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An excerpt from www.HouseOfNames.com archives copyright 2000 - 2016


Coound is an ancient Anglo-Saxon name. It was a name given to a person who was a person who held the noble title of Count. Such names were also occasionally bestowed as nicknames on those of undeservedly haughty or regal bearing.

Coound Early Origins



The surname Coound was first found in Durham where they held a family seat from ancient times.

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Coound Spelling Variations


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Coound Spelling Variations



One relatively recent invention that did much to standardize English spelling was the printing press. However, before its invention even the most literate people recorded their names according to sound rather than spelling. The spelling variations under which the name Coound has appeared include Countesse, Cunte, Conte, Counte, Contesse, Count, Comitissa and many more.

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Coound Early History


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Coound Early History



This web page shows only a small excerpt of our Coound research. Another 191 words (14 lines of text) covering the years 1196, 1225, 1327, 1293, 1262, 1769 and 1802 are included under the topic Early Coound History in all our PDF Extended History products and printed products wherever possible.

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Coound Early Notables (pre 1700)


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Coound Early Notables (pre 1700)



More information is included under the topic Early Coound Notables in all our PDF Extended History products and printed products wherever possible.

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The Great Migration


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The Great Migration



At this time, the shores of the New World beckoned many English families that felt that the social climate in England was oppressive and lacked opportunity for change. Thousands left England at great expense in ships that were overcrowded and full of disease. A great portion of these settlers never survived the journey and even a greater number arrived sick, starving, and without a penny. The survivors, however, were often greeted with greater opportunity than they could have experienced back home. These English settlers made significant contributions to those colonies that would eventually become the United States and Canada. An examination of early immigration records and passenger ship lists revealed that people bearing the name Coound arrived in North America very early: Barnet Counts who sailed to Philadelphia in 1732 and William Counts to Delaware in 1803.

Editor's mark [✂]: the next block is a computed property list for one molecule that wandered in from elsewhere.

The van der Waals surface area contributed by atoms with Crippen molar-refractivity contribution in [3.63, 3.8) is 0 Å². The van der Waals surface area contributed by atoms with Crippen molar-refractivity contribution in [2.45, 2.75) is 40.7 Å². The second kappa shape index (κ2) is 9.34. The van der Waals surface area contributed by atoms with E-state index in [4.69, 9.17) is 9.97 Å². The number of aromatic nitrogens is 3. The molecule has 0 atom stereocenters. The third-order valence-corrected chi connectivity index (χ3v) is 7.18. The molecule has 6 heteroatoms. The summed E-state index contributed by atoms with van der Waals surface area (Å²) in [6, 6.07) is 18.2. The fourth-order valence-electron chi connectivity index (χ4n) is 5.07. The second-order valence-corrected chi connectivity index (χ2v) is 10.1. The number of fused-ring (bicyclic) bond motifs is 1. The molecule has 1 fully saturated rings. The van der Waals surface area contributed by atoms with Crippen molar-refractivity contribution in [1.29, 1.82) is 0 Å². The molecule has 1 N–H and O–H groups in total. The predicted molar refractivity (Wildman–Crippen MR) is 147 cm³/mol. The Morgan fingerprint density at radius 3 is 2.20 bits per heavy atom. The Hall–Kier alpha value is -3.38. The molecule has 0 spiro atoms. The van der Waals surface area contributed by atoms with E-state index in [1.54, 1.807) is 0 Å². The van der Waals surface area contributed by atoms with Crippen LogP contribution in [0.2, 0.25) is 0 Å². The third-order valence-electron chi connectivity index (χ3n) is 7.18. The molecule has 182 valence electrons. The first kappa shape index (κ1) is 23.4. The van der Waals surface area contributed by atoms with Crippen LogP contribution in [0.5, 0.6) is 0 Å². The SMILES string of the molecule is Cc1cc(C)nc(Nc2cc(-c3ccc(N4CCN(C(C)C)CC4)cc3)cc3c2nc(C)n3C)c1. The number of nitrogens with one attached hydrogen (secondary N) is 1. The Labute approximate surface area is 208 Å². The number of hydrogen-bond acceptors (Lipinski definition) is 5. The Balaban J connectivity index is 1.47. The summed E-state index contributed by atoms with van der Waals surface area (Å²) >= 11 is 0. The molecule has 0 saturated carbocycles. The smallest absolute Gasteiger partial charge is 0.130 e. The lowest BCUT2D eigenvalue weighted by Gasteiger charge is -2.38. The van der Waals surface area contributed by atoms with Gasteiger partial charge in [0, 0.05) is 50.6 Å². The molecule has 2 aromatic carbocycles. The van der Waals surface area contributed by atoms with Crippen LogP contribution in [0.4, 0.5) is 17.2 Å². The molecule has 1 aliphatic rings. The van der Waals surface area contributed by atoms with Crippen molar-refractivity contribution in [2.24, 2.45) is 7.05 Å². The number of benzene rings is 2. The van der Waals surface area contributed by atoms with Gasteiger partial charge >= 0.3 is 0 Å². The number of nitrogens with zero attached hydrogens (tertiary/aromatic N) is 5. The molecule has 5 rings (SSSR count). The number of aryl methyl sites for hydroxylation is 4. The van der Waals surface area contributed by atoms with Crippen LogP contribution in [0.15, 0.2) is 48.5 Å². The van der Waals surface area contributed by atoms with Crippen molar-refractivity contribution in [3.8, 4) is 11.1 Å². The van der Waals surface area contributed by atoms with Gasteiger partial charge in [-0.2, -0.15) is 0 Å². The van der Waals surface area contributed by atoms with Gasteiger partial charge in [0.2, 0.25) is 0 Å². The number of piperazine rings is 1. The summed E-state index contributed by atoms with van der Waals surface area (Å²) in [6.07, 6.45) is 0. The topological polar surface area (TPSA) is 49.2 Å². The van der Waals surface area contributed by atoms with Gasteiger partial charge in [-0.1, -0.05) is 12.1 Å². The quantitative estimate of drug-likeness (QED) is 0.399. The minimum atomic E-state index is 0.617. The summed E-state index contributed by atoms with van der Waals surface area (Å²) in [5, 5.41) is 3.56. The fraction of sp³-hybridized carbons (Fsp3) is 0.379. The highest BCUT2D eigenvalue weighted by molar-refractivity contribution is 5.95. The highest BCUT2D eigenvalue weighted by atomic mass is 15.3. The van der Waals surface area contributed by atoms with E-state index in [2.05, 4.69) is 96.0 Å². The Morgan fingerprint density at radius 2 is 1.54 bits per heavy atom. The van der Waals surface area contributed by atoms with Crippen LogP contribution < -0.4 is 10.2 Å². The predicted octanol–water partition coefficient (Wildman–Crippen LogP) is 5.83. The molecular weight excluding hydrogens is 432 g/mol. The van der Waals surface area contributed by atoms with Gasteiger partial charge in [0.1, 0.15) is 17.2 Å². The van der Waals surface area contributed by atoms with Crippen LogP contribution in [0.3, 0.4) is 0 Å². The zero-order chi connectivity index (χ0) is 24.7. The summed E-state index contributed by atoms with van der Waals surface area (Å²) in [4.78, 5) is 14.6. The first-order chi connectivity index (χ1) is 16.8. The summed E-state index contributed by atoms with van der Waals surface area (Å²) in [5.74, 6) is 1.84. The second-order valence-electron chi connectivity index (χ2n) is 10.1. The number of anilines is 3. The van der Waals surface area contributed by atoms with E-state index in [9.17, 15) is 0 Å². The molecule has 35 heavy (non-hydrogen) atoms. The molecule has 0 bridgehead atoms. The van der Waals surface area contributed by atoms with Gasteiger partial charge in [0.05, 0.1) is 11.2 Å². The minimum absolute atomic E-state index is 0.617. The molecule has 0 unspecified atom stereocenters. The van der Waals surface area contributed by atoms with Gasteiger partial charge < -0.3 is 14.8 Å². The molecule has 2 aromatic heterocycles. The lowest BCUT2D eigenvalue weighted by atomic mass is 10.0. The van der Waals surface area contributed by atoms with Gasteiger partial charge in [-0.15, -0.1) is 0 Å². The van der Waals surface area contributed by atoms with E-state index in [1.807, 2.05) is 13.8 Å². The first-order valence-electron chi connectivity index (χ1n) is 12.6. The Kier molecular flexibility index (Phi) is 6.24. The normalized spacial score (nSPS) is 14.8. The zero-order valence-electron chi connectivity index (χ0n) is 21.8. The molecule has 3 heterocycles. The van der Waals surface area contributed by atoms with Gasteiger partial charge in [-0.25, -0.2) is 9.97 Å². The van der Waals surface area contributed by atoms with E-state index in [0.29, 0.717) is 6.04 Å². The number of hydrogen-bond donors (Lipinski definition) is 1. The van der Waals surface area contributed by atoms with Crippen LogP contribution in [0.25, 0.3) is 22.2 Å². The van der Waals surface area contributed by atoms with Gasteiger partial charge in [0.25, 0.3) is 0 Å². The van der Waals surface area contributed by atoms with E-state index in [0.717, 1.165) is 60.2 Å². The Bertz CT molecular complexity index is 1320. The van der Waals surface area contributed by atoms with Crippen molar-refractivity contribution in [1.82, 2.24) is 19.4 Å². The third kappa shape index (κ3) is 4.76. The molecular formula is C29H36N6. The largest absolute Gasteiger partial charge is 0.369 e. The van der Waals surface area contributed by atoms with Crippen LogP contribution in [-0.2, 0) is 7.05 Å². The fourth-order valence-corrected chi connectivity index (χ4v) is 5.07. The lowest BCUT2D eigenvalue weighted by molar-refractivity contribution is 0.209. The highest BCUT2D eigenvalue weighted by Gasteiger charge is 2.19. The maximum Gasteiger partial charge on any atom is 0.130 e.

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Coound Family Crest Products


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Coound Family Crest Products




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See Also


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See Also




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Citations


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Citations



    Other References

    1. Colletta, John P. They Came In Ships. Salt Lake City: Ancestry, 1993. Print.
    2. Magnusson, Magnus. Chambers Biographical Dictionary 5th edition. Edinburgh: W & R Chambers, 1990. Print.
    3. Bardsley, C.W. A Dictionary of English and Welsh Surnames: With Special American Instances. Wiltshire: Heraldry Today, 1901. Print. (ISBN 0-900455-44-6).
    4. Thirsk, Joan. The Agrarian History of England and Wales. Cambridge: Cambridge University Press: 7 Volumes. Print.
    5. Burke, John Bernard Ed. The Roll of Battle Abbey. Baltimore: Genealogical Publishing. Print.
    6. Lennard, Reginald. Rural England 1086-1135 A Study of Social and Agrarian Conditions. Oxford: Clarendon Press, 1959. Print.
    7. Bolton, Charles Knowles. Bolton's American Armory. Baltimore: Heraldic Book Company, 1964. Print.
    8. Crispin, M. Jackson and Leonce Mary. Falaise Roll Recording Prominent Companions of William Duke of Normandy at the Conquest of England. Baltimore: Genealogical Publishing. Print.
    9. Burke, Sir Bernard. General Armory Of England, Scotland, Ireland and Wales. Ramsbury: Heraldry Today. Print.
    10. Hanks, Patricia and Flavia Hodges. A Dictionary of Surnames. Oxford: Oxford University Press, 1988. Print. (ISBN 0-19-211592-8).
    11. ...

    The Coound Family Crest was acquired from the Houseofnames.com archives. The Coound Family Crest was drawn according to heraldic standards based on published blazons. We generally include the oldest published family crest once associated with each surname.

    This page was last modified on 26 September 2013 at 10:14.

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